What Explains Turkey's Sudden Charm Offensive on Israel? | Opinion

After a decade of unadulterated hostility, over the past few weeks Turkey's Islamist president Recep Erdogan and his advisors have been waging a charm offensive on Israel. How are we to understand this sudden turn of events?

In the 1990s, aside from the U.S., Turkey was Israel's closest strategic ally. The alliance between the two countries was felt in everything from tourism to weapons sales, from business ties to joint training exercises. Following Erdogan's initial rise to power in 2002, things began gradually shifting. Fashioning himself a new Ottoman sultan on a mission to rebuild the lost Ottoman Empire, Erdogan began warming up to the Muslim Brotherhood, and particularly to its Palestinian branch—the Hamas terror organization.

Turkey led the line of governments that condemned Israel for killing Hamas's terror chief Ahmed Yassin in 2004. Ankara's support for Gaza continued to expand over the years until 2009, when Turkey openly supported Hamas against Israel in its 2009 mini-war. In 2009 and 2010, Turkish television broadcast two openly anti-Semitic drama series that depicted Israelis as baby killers, kidnappers and terrorists.

Also in 2010, Turkey began serving as Hamas's operational headquarters. That year, IHH, an al-Qaeda-associated non-governmental organization in Turkey organized a flotilla to Gaza in an effort to break Israel's maritime blockade of the terror-controlled territory. When Israeli naval commandos boarded the main ship—the Mavi Marmara—they were attacked by an organized force armed with iron bars, knives and guns. In the ensuing fight, nine of the Turkish attackers were killed. Seven Israeli soldiers were wounded.

What still remained of Israel's strategic alliance with Turkey disappeared after the Mavi Marmara incident. Weapons sales ended. Israeli tourism to Turkey dried up after Israeli tourists were harassed at Istanbul airport. Turkey intervened with NATO to keep Israel out of joint exercises.

Around the time that Erdogan upended Turkey's ties to Israel, Israel discovered large deposits of natural gas in its territorial waters in the Eastern Mediterranean. Its neighbors Cyprus, Greece and Egypt also discovered natural gas deposits. The four nations, which are all targets of Turkish hostility, drew together and over the past five years have developed a strategic alliance to jointly develop and market their gas. In September, they gave their new alliance a formal structure with the founding of the East Mediterranean Gas Forum. Also members are Italy and the Palestinian Authority. France is interested in becoming a member and the EU and the U.S. are official observers. Turkey is pointedly not a member and has not been invited to join.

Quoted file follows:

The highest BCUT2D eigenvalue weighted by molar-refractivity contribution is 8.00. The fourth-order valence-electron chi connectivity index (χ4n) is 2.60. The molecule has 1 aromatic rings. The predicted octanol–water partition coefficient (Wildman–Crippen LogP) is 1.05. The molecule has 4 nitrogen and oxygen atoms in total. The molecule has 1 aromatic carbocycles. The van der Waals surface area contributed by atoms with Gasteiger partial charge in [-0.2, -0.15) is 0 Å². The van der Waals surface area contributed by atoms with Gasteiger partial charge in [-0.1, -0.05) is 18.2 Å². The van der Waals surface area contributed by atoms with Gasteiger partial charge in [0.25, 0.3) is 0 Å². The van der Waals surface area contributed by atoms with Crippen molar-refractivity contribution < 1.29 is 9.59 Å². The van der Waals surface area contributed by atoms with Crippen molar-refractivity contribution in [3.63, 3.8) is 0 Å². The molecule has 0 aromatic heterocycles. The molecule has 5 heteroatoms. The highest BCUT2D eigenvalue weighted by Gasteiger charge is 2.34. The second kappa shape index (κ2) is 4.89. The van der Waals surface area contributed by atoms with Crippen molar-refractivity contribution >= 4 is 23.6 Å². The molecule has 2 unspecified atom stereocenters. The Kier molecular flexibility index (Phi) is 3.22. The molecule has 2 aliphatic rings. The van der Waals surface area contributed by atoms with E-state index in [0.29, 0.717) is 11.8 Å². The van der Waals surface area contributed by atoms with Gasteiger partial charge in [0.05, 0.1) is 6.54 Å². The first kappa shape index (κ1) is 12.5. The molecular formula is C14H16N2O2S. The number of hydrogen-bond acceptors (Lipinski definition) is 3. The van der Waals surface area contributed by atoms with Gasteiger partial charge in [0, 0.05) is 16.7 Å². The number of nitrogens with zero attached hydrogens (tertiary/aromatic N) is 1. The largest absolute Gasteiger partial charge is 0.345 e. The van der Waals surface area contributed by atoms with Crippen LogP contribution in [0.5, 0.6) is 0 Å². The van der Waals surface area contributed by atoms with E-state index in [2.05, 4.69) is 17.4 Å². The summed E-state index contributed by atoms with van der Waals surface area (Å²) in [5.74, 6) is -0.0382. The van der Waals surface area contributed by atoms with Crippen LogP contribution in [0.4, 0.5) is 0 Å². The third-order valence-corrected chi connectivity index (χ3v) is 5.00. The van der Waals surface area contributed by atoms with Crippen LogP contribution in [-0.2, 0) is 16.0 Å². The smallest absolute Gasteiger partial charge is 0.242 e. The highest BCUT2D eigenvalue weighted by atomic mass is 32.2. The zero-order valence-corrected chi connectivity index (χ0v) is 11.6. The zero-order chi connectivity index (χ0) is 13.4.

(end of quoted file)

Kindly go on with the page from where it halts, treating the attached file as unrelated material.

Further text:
The EMGF intends to invest 6 billion euros to develop a gas pipeline through Crete to deliver Israeli and Cypriot natural gas to Europe. This will bypass a pipeline that already exists in Turkey.

Turkey is going to great lengths to undermine the EMGF. It signed a deal last year with Libya's Tripoli-based government, which Turkey supports militarily against Libya's eastern-based government which is supported by Egypt, the UAE and Russia. The agreement set out exclusive maritime economic zones between Turkey and Libya that infringe on Egyptian, Greek and Cypriot claims. It also cuts Crete off from Cyprus, forcing the EMGF's proposed pipeline to traverse Turkish-claimed waters and threatening Egyptian gas transport as well.

Turkey has also used its navy to threaten EMGF members. From August until the end of November, Turkish naval ships patrolled the coast of Cyprus guarding a Turkish oil and gas exploration ship. The Turkish force harassed an Israeli ship involved in natural gas development work in Cyprus's exclusive maritime economic zone.

Turkey's aggressive actions against EU members Greece and Cyprus have angered Italy and France. Earlier this month the EU imposed limited economic sanctions on Turkey and will consider ratcheting up its economic retaliation with additional sanctions next March.

Also this month, the U.S. imposed sanctions on Turkey following operational tests of its Russian S-400 missile system over the summer. The incoming Biden administration, which has indicated that its position on Turkey is aligned with France's militant position, is expected to impose even harsher policies against Ankara.

Erdogan
President of Turkey Recep Tayyip Erdogan arrives to make a statement after chairing the cabinet meeting in Ankara, on December 14, 2020. Adem ALTAN / AFP/Getty

In the meantime, Turkey's economy is on the brink of collapse. Its lira has gone down 30 percent since the start of 2020. Tourism revenues are down 90 percent. In November Turkey's inflation rate was at a 15-month high at 14.03 percent. Its foreign currency reserves are down. Its foreign investments are down, and its prospects are bleak.